In Uzbekistan, yet more cases of children being sold have been uncovered by officers of the State Security Service. Law enforcement officers recently detained women trying to sell their children in four cities in Uzbekistan. A 29-year-old resident of Namangan tried to sell her ten-year-old son for $18,000 and was detained while receiving an advance payment of $4,000. A 31-year-old resident of Termez agreed to sell her newborn daughter for $2,000. She was detained while handing over the baby and receiving the money. A 33-year-old woman from Bukhara region, more recently living in Gulistan, was detained while trying to sell her two-week-old son for $40,000. And in the capital, a 27-year-old woman from Chirchik was detained for trying to sell her six-year-old son for $3,000. Child trafficking has taken on horrific proportions in recent years in Uzbekistan. According to the World Report on Trafficking in Persons, over the timespan from 2014 to 2020, 380 cases of trafficking in newborns were uncovered here. Year after year, these figures continue to increase. Prices for babies range from $200 to $40,000. There are several reasons that drive mothers to such drastic measures. The first is the overall plight of the mother. Often they have no way to make a living, have lost their husbands, or already have several older children. Another child becomes an impossible burden for her -- which can be eased by earning money to feed, clothe, and house herself and the remaining family members. There have been cases when children were offered in exchange for an apartment. The weak state system of support for women in difficult life situations puts these mothers in an impossible situation, having to choose between living in poverty or giving their children and themselves a chance to live in better conditions in the future. Secondly, fear of shame and being publicly ostracized are major factors. Young women and girls who become pregnant for reasons deemed socially unacceptable -- as well as victims of rape -- experience this. In an attempt to hide the pregnancy and the child, such mothers often temporarily move to another city or region. This can culminate in the mother trying to get rid of the child by selling it far away from their home regions after giving birth. Furthermore, Uzbekistan has a very complicated bureaucratic system of adoption, which helps drive the black market for the trafficking of newborns and children. Because of this bureaucracy, only a few people manage to take the desired child home from an orphanage. Therefore, childless couples look for a way to get a child directly from a maternity hospital. The mediator in such transactions is often the medical staff, who negotiate all the terms of sale with the biological mother and adoptive parents in advance. The problem of selling children in Uzbekistan must be addressed comprehensively, experts say. The introduction of sex education lessons in schools is a necessity, as well as the introduction of state programs to support women in need, tougher penalties for...
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One channel of illicit cocaine smuggling into Kazakhstan has been blocked, according to website polisia.kz. In Almaty, authorities found that a rented apartment was being used for the distribution of illegal drugs, which were imported into the country from Italy and Poland. Police seized plastic capsules disguised as coffee - inside of each was a unit of cocaine weighing 250 grams. Furthermore, Almaty police seized a parcel at a Kazpost office that belonged to the suspect. It held plastic jars that contained drugs, the total weight of which was about 0.5-1.0 kilogram (kg) of cocaine and more than 400 grams of ecstasy. In total, that's more than 3,000 single doses. It turned out that the detained foreigner had been acting as a courier for three months. "A pre-trial investigation is being conducted against the detainee for the illegal acquisition and possession of a particularly large amount of narcotic drugs for the purpose of their sale. Further measures are being carried out to establish the channels of cocaine supply in the country," said the deputy head of the department for combating drug crimes of the Ministry of Internal Affairs of the Republic of Kazakhstan, Bakhytzhan Amirkhanov. Possession and sale of drugs in Kazakhstan is punishable by harsh prison terms ranging between 10 to 15 years and the confiscation of property. According to the latest data, 47 anti-drug operations were carried out last year, including in cooperation with the corresponding authorities of Russia, Kyrgyzstan, and Australia. Eight international and 14 regional drug-trafficking operations were eliminated. According to the Ministry of Internal Affairs, the annual illicit trafficking of narcotic substances in Kazakhstan amounts to 20-25 tons, 95% of which are from cannabinoid group drugs. Most often they are smuggled into the country from Tajikistan, Kyrgyzstan, Uzbekistan, Afghanistan, and Iran via the Caspian Sea. Additionally, the transit of synthetic drugs from Europe is also an issue accounting for about 5% of the total, with less than 1% in the form of opium, heroin, and other types of hard drugs. Also, a number of drug laboratories have been discovered in Kazakhstan itself, with Astana, Almaty and Shymkent considered to be the leaders in terms of production sites and sales of new types of drugs. In total, 67 participants in criminal drug organizations were detained in 2023, and 483.2 kg of psychotropic substances, 11 kg of heroin, 32.8 kg of opium, 63.7 kg of hashish, 41.6 kg of marijuana, more than 17 tons of poppy raw materials and more than 22 tons of chemical reagents seized. At the same time, more than 3,000 people were convicted for crimes related to the trafficking of synthetic drugs. Statistics show that over the last 10 years, the number of drug addicts globally has increased by 23% and reached 296 million people. Currently in Kazakhstan, the illegal drug market has almost completely moved on to cyberspace, making it much more difficult to track down drug dealers.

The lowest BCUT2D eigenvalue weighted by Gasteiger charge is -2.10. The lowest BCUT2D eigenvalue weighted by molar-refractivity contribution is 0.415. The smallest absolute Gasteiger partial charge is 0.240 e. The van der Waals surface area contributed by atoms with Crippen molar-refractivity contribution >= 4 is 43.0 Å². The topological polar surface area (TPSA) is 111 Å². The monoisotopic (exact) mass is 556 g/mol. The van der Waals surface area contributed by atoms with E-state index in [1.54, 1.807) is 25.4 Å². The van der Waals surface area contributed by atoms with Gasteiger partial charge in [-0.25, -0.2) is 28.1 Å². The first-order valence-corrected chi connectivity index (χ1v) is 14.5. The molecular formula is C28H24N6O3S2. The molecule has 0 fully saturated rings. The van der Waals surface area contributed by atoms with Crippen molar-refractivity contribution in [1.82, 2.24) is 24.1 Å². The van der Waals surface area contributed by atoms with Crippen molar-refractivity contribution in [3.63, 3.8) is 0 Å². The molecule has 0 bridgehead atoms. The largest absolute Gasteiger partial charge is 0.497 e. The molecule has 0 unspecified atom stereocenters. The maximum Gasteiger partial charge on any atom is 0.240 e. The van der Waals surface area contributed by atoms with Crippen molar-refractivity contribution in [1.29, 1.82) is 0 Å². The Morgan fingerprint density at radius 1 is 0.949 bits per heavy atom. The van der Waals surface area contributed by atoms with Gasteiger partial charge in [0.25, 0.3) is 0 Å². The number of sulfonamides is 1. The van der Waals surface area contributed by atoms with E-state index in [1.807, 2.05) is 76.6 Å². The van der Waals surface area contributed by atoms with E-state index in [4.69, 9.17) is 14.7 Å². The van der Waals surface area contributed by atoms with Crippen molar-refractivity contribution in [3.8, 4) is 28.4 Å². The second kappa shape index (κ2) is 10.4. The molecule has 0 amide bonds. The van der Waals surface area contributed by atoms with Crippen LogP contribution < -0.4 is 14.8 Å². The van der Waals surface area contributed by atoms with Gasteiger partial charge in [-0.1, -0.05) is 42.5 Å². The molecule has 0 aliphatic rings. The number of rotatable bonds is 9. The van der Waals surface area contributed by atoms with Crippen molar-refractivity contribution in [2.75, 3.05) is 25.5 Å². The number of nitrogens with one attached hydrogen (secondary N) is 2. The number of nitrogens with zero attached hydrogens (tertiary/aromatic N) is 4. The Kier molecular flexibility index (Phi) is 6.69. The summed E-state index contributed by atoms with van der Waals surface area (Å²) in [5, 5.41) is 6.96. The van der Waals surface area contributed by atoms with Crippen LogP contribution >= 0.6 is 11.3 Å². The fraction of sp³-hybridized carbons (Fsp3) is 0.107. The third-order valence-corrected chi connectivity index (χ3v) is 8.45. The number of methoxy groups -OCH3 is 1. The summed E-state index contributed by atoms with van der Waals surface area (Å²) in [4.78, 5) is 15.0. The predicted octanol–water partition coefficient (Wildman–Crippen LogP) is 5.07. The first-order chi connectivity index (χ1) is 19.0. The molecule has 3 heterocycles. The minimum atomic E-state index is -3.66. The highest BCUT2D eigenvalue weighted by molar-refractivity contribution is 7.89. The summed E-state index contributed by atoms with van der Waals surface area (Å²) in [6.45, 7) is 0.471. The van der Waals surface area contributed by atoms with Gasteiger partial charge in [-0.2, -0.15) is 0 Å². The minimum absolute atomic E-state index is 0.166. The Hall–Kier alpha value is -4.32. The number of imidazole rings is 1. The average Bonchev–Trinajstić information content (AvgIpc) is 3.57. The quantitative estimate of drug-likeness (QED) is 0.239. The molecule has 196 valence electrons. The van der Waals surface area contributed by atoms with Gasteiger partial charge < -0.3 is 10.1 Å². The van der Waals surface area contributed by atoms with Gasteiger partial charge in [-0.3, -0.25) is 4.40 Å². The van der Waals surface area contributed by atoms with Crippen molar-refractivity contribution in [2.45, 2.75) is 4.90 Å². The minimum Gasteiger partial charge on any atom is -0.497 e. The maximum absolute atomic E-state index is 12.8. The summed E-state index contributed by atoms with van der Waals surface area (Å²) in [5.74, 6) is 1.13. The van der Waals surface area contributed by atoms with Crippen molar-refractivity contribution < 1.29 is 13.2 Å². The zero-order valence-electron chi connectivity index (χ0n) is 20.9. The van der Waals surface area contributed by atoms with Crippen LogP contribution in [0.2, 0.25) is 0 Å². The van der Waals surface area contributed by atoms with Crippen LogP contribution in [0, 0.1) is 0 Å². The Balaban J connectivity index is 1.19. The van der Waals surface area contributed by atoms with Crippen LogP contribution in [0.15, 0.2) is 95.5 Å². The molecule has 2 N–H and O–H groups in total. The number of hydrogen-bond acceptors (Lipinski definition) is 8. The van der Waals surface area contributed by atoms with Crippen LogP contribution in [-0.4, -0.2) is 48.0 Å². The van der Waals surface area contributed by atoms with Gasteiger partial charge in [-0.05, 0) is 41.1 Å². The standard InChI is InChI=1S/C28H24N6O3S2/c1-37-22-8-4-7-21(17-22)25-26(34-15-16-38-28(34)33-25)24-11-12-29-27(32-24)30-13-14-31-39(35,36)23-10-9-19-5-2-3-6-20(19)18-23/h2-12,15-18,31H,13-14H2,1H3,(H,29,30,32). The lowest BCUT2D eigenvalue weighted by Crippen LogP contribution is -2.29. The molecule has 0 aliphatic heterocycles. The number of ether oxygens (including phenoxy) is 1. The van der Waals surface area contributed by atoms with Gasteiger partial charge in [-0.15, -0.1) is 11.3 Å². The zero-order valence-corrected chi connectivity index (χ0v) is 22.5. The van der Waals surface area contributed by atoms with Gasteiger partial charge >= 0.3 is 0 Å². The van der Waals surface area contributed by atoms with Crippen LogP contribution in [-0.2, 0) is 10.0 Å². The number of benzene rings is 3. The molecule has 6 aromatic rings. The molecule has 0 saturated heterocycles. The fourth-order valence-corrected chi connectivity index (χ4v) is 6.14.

BISHKEK (TCA) — Human Rights Watch said on October 31 that draft amendments to Kyrgyzstan’s trade union law would severely inhibit independent trade union organizing and violate international labor treaties to which Kyrgyzstan is a party. Parliament should reject the amendments when they are presented for a third reading, the rights watchdog said in a statement. Continue reading
BISHKEK (TCA) — The initiative of Kyrgyzstan’s Parliament to amend the Constitution by a referendum is now the most discussed topic in the country. The proposed referendum may take place this coming fall. Continue reading
BISHKEK (TCA) — A draft law "On the reconstruction and development of the historical center of the Bishkek city” has been submitted for public discussion. According to the initiator of the bill, MP Omurbek Tekebayev, the new law is aimed at streamlining the construction of new modern buildings in Bishkek based on a single integrated architectural plan. Continue reading
BISHKEK (TCA) — The parliament of Kyrgyzstan on June 22 gave initial approval to a bill restricting the participation of foreign individuals and organizations in ownership and establishment of media outlets in the country. The legislation also bans activities of media outlets financially supported by foreign countries. Continue reading